What’s up Butcher Crew! So, I have been to a handful of shows this summer, and I have realized something… Some people have no idea what they are doing in a mosh pit. There are different types of pits depending on the genre. For example: Metalcore has push pits/circle pits, and deathcore and hardcore have crowdkilling, etc.
I went to see Fit For a King, Like Moths to Flames, Currents, Constellation Atlas, and Patheos at the Drunk Horse Pub (DHP) in Fayetteville, NC. Now, this is a metalcore show, but DHP is known for its hardcore community. There were a lot of hardcore fans at the show and they were trying to crowdkill to these bands. Sometimes it works, but for the most part, it doesn’t, and people just look really weird trying to 2 step to metalcore. The lead singer for Constellation Atlas, Kevin, asked the crowd to form a wall of death. The crowd divided into two parts. When the break down hit, instead of running towards each other, people started 2 stepping and crowdkilling. A wall of death does not work like that at all. I was talking to multiple people in all the bands that played that night, and they all said the same thing: It was weird to see people trying to crowdkill. Overall, the show was really fun and I got to meet a couple of people. But, I have decided to be a homie and help my fellow metalheads out and explain the different types of mosh pits and where you can expect to see each mosh pit. You’re welcome.
Ryan Kirby (Lead Singer) from Fit For a King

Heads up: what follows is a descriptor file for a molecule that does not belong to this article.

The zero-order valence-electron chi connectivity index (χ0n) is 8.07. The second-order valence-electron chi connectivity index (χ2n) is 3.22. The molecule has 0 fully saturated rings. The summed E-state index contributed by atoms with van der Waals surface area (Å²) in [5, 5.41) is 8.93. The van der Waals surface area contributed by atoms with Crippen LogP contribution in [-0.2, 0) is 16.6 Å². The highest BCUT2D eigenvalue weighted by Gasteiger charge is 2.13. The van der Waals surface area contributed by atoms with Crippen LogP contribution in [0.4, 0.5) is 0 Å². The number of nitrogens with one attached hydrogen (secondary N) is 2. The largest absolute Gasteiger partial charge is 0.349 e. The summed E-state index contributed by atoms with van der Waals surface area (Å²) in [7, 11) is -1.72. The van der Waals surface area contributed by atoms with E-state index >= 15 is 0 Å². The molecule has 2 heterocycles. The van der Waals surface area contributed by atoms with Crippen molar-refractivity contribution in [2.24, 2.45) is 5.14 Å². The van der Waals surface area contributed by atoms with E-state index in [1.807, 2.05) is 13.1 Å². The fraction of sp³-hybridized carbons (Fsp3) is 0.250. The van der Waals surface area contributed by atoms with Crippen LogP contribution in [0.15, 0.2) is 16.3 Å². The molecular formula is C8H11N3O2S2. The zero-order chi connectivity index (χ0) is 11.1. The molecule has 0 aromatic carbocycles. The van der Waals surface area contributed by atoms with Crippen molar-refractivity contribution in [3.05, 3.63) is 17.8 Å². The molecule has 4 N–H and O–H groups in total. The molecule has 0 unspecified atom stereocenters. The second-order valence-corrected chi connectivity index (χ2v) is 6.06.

Brain Wille (Lead Singer) from Currents
Now, before we get into the moshing etiquette and the different types of mosh pits, let’s talk about the history of moshing. I am a history major so you already know homegirl loves doing some research.
Moshing (also known as “slam dancing”) originated with the hardcore community in Washington D.C. in the ‘80s. The attitude of the hardcore/punk bands at the time (Minor Threat, Circle Jerks, Black Flag, and Bad Brains, etc.) had a certain attitude while playing. The crowd feeds off the band’s energy, so with their loud personality and attitude, it translated into the crowd becoming rowdy.
Moshing then eased its way into the Thrash community with major help from Anthrax (they have a song called ‘Caught In A Mosh’). With thrash spreading like wildfire with the help of Metallica and Megadeth, moshing spread with it. The song Caught In A Mosh helped lift the taboo and negative thinking about moshing and turned it into a fun thing to do at a metal show.
Soon, music evolved from thrash to Seattle-based grunge community (think Nirvanna and Alice in Chains). And guess what followed this genre? Yup, you guessed it: Moshing. This is where crowd-surfing and stage diving came into play as well. You now see crowd-surfing and stage diving at almost any metal show.
After grunge, moshing, crowd-surfing, and stage diving thrived in the nu metal (think Korn) and death metal (think Dying Fetus) communities. Now with metalcore, deathcore, and a new wave of hardcore, moshing began to change. Mosh pits are still organized chaos with a lot of pushing and shoving, but now some pits have been transformed into dance floors with karate kicks, arm swings, and 2 steps.